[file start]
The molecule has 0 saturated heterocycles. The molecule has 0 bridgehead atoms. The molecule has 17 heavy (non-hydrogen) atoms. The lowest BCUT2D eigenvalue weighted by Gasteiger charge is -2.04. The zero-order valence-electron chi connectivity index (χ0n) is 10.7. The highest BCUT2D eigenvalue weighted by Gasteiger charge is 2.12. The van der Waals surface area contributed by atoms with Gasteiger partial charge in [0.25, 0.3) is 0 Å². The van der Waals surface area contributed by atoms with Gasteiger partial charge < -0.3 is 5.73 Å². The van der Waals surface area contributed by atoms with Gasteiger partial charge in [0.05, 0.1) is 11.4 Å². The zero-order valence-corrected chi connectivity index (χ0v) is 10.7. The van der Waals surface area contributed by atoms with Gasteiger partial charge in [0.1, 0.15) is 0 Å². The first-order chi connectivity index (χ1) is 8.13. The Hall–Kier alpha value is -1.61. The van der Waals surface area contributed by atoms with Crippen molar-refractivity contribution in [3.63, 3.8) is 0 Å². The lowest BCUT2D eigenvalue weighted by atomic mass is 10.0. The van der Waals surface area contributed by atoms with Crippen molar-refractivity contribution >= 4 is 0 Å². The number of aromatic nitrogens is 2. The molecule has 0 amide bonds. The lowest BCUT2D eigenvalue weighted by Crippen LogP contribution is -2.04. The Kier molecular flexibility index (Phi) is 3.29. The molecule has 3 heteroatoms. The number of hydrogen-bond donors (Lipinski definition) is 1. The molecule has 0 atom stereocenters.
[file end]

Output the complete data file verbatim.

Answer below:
The molecule has 0 saturated heterocycles. The molecule has 0 bridgehead atoms. The molecule has 17 heavy (non-hydrogen) atoms. The lowest BCUT2D eigenvalue weighted by Gasteiger charge is -2.04. The zero-order valence-electron chi connectivity index (χ0n) is 10.7. The highest BCUT2D eigenvalue weighted by Gasteiger charge is 2.12. The van der Waals surface area contributed by atoms with Gasteiger partial charge in [0.25, 0.3) is 0 Å². The van der Waals surface area contributed by atoms with Gasteiger partial charge < -0.3 is 5.73 Å². The van der Waals surface area contributed by atoms with Gasteiger partial charge in [0.05, 0.1) is 11.4 Å². The zero-order valence-corrected chi connectivity index (χ0v) is 10.7. The van der Waals surface area contributed by atoms with Gasteiger partial charge in [0.1, 0.15) is 0 Å². The first-order chi connectivity index (χ1) is 8.13. The Hall–Kier alpha value is -1.61. The van der Waals surface area contributed by atoms with Crippen molar-refractivity contribution in [3.63, 3.8) is 0 Å². The lowest BCUT2D eigenvalue weighted by atomic mass is 10.0. The van der Waals surface area contributed by atoms with Crippen molar-refractivity contribution >= 4 is 0 Å². The number of aromatic nitrogens is 2. The molecule has 0 amide bonds. The lowest BCUT2D eigenvalue weighted by Crippen LogP contribution is -2.04. The Kier molecular flexibility index (Phi) is 3.29. The molecule has 3 heteroatoms. The number of hydrogen-bond donors (Lipinski definition) is 1. The molecule has 0 atom stereocenters.